When it comes to music appreciation, and the related riches of folk songs and hymns, many times we seek to include them in our home schools as a means of introducing our children to more goodness and beauty. While this is a noble motivation and these subjects do provide an avenue for increased exposure to these platonic transcendentals, music study can also help our children with their proficiency in language arts.
In this post, I will share some ways that our family uses the study of music in our homeschool, namely classical vocal pieces, folk songs, and hymns, to grow five language arts skills. Whether your family is focusing on an operatic aria, 18th-century Jacobite folk song, or Amazing Grace, one of the best things about these ideas is that they can be used across the board with any vocal music study. For each of the suggestions below, pull out and use what will work for the ages and stages of your students. You know your kids best!
To practice this skill I pick a line of text from the music that has words at the appropriate level to fit each student. Most of the time a music piece will have a line we can use for everyone, but other times separate lines of text are needed. Often it is a line from the verse of a hymn or folksong we are memorizing. If your children are younger, or just diving into dictation, you may need to use a shorter line or phase. I read the line aloud for them to copy, then if there are no questions we move on to checking for mistakes and writing corrections.
For our homeschool, we practice both print and cursive handwriting. We like the reaffirmation of starting with the same text we had for dictation and adding on from there. Similarly, we use the same line or verse of text for both styles of writing. Because this is also another easy method to cement memorization our family spends a week on the same verse of text. The younger children typically just work on one line.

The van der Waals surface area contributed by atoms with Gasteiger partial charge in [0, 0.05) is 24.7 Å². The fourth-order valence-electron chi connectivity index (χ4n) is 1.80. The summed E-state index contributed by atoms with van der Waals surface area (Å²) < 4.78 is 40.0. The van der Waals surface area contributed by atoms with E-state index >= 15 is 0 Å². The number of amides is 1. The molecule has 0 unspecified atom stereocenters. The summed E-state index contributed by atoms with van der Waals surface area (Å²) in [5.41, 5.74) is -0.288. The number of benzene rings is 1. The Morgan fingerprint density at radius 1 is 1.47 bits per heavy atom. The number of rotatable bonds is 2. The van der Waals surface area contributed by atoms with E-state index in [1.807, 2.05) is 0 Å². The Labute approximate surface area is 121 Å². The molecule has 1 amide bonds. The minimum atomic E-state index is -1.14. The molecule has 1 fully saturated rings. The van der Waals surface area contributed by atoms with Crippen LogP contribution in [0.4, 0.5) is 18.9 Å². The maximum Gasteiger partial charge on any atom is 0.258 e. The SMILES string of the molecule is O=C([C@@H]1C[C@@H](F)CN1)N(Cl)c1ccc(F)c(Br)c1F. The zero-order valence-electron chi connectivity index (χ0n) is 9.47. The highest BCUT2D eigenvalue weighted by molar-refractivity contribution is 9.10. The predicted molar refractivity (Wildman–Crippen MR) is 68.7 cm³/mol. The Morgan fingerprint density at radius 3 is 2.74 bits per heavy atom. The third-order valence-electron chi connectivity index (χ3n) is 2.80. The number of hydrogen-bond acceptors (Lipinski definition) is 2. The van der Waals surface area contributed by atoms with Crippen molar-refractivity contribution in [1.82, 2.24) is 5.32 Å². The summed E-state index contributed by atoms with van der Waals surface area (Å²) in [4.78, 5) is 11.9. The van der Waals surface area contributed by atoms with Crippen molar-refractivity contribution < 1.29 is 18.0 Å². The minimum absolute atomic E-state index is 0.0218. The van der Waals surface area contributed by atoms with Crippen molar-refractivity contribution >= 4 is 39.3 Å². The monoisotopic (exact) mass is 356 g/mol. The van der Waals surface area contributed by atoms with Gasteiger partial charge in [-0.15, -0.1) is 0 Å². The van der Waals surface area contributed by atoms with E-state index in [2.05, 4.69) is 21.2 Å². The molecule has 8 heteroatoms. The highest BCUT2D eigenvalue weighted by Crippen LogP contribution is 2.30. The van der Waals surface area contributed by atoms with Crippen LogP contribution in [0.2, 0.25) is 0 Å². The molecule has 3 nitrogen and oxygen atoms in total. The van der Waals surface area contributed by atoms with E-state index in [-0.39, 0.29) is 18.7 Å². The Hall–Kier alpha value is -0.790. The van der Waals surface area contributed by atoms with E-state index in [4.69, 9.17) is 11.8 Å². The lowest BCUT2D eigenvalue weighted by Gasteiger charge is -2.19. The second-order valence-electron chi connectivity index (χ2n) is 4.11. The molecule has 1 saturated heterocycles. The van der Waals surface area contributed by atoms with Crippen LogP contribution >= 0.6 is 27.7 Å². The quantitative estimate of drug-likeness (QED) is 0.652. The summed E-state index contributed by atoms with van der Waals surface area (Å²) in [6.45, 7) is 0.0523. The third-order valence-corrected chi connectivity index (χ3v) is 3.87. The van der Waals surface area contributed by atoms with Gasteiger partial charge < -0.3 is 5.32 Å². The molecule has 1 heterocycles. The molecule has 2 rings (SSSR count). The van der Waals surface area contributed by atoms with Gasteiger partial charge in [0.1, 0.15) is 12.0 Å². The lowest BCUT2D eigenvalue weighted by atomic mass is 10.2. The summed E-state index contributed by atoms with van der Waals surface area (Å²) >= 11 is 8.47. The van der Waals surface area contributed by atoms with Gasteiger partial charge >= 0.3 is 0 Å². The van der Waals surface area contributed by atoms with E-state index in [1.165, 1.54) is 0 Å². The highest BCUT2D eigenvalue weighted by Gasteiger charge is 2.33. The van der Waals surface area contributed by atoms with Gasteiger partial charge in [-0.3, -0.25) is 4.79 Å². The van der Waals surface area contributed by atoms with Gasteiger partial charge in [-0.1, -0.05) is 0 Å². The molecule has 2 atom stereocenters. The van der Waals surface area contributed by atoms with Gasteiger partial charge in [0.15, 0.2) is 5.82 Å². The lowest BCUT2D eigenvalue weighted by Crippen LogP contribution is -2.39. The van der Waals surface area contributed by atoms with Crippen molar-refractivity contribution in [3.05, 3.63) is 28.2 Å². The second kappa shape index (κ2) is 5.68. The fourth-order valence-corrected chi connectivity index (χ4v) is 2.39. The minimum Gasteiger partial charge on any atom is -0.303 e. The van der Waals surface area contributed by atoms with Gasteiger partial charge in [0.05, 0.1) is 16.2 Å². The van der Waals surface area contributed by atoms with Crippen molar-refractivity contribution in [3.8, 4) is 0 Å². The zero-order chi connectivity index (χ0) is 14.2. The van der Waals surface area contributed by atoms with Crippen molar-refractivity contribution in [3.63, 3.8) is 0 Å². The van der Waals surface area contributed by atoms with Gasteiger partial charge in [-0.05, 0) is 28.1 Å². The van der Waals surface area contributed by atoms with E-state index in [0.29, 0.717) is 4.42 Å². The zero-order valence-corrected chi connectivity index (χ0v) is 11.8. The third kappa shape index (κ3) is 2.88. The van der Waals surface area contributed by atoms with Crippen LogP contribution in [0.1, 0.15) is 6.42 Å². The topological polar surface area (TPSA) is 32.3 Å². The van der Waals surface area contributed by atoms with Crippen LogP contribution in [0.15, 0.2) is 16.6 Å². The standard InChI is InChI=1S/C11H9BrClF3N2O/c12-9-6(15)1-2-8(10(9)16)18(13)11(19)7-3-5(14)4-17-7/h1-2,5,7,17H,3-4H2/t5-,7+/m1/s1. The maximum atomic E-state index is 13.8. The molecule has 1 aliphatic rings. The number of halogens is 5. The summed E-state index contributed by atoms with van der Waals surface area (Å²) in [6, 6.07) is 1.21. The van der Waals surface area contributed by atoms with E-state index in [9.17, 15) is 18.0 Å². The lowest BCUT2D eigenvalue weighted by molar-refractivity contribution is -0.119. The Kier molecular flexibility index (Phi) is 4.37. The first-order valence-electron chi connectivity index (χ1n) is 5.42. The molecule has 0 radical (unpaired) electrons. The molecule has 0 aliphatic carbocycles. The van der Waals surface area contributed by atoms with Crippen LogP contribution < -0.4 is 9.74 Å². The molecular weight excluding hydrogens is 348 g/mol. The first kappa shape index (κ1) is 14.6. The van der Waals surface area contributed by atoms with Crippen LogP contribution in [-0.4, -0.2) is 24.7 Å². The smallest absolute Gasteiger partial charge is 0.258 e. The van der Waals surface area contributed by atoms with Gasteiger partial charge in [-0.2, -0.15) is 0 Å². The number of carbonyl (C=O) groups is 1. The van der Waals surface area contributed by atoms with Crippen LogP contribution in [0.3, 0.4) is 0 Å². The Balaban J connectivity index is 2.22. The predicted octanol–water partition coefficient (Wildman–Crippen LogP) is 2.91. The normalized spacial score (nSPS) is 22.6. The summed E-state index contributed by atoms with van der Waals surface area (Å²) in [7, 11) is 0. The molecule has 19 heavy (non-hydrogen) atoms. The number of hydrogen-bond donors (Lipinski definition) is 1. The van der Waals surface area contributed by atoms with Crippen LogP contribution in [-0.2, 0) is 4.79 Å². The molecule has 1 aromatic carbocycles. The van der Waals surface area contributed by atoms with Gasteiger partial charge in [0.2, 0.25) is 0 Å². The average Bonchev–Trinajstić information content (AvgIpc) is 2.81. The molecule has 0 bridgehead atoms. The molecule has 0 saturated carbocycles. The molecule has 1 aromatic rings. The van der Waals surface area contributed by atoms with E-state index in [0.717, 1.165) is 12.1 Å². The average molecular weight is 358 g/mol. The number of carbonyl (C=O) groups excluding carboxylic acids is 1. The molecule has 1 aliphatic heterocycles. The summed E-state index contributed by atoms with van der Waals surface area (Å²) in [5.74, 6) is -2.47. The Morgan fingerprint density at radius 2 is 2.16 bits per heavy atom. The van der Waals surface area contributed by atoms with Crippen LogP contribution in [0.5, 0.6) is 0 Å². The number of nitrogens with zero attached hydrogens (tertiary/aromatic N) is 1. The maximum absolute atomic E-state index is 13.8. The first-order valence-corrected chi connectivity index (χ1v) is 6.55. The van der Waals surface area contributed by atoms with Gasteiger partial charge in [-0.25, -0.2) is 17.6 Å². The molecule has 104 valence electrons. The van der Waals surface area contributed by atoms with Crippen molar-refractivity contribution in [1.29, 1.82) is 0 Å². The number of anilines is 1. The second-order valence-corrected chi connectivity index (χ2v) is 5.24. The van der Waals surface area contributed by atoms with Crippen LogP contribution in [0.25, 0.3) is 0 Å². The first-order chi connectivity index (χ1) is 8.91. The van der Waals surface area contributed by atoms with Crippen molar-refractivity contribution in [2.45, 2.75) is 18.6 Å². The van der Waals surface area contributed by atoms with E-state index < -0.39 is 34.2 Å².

This category of spelling and the next, vocabulary, go hand in hand for our homeschool. When selecting words from our music texts I don’t worry about which verse or where in the form of the music the words are taken. My main focus is which words are suitable for each student. Frequently there is a bit of overlap with some of the words added to their study lists.
For vocabulary, we use the spelling words chosen earlier as that week’s foundation. If there are any new or not as familiar words from the spelling lists they are our first focus. From there we include the other, more difficult or antiquated terms. These uncommon words can also provide little opportunities to throw in a fun little bit of history.
5. Sentence Diagramming
Though not an exercise we currently get to use as much as the other four activities, it is one I’m looking forward to implementing more and more. To use a line of text for your present musical for diagraming at times takes some finagling. You may need to change the order of the text or add words to make the diagram less complicated. Here, for my students, I’m more concerned with keeping the meaning of the phrase than preserving the original words or their order.
Our students don’t do all of these exercises every day, but we do try to hit them all at least once a week. My hope is that these simple suggestions help your homeschool spend more time with the beauty and goodness of music while giving you a few new enjoyable options for your language teaching tool belt.